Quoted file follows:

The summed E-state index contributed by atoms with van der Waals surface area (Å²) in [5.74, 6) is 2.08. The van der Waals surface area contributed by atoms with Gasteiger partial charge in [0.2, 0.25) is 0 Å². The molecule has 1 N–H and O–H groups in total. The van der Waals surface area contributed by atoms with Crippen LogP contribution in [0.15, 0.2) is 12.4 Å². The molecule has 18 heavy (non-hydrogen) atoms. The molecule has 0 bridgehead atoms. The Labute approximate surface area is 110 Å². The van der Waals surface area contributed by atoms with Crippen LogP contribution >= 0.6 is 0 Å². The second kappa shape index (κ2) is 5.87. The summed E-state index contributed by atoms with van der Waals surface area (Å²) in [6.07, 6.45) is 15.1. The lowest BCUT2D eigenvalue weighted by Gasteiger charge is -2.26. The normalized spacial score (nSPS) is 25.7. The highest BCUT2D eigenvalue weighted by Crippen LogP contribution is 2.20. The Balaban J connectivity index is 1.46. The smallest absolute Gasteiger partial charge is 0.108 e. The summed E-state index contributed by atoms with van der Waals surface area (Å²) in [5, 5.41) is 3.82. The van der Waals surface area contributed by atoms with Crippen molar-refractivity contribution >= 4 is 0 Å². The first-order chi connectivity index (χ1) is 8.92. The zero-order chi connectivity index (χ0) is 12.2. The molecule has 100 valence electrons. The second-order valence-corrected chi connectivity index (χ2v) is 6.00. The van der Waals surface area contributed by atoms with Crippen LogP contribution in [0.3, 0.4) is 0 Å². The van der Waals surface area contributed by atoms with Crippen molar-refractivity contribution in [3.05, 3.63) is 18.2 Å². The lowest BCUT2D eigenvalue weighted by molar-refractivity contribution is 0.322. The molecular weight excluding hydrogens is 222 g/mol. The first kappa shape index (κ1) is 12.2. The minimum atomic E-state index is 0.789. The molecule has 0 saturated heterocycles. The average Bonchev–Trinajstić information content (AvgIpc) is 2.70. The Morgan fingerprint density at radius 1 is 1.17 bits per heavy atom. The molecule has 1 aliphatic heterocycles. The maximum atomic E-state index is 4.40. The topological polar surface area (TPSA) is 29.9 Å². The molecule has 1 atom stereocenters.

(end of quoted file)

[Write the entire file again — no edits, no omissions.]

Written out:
The summed E-state index contributed by atoms with van der Waals surface area (Å²) in [5.74, 6) is 2.08. The van der Waals surface area contributed by atoms with Gasteiger partial charge in [0.2, 0.25) is 0 Å². The molecule has 1 N–H and O–H groups in total. The van der Waals surface area contributed by atoms with Crippen LogP contribution in [0.15, 0.2) is 12.4 Å². The molecule has 18 heavy (non-hydrogen) atoms. The molecule has 0 bridgehead atoms. The Labute approximate surface area is 110 Å². The van der Waals surface area contributed by atoms with Crippen LogP contribution >= 0.6 is 0 Å². The second kappa shape index (κ2) is 5.87. The summed E-state index contributed by atoms with van der Waals surface area (Å²) in [6.07, 6.45) is 15.1. The lowest BCUT2D eigenvalue weighted by Gasteiger charge is -2.26. The normalized spacial score (nSPS) is 25.7. The highest BCUT2D eigenvalue weighted by Crippen LogP contribution is 2.20. The Balaban J connectivity index is 1.46. The smallest absolute Gasteiger partial charge is 0.108 e. The summed E-state index contributed by atoms with van der Waals surface area (Å²) in [5, 5.41) is 3.82. The van der Waals surface area contributed by atoms with Crippen molar-refractivity contribution >= 4 is 0 Å². The first-order chi connectivity index (χ1) is 8.92. The zero-order chi connectivity index (χ0) is 12.2. The molecule has 100 valence electrons. The second-order valence-corrected chi connectivity index (χ2v) is 6.00. The van der Waals surface area contributed by atoms with Crippen LogP contribution in [0.3, 0.4) is 0 Å². The van der Waals surface area contributed by atoms with Crippen molar-refractivity contribution in [3.05, 3.63) is 18.2 Å². The lowest BCUT2D eigenvalue weighted by molar-refractivity contribution is 0.322. The molecular weight excluding hydrogens is 222 g/mol. The first kappa shape index (κ1) is 12.2. The minimum atomic E-state index is 0.789. The molecule has 0 saturated heterocycles. The average Bonchev–Trinajstić information content (AvgIpc) is 2.70. The Morgan fingerprint density at radius 1 is 1.17 bits per heavy atom. The molecule has 1 aliphatic heterocycles. The maximum atomic E-state index is 4.40. The topological polar surface area (TPSA) is 29.9 Å². The molecule has 1 atom stereocenters.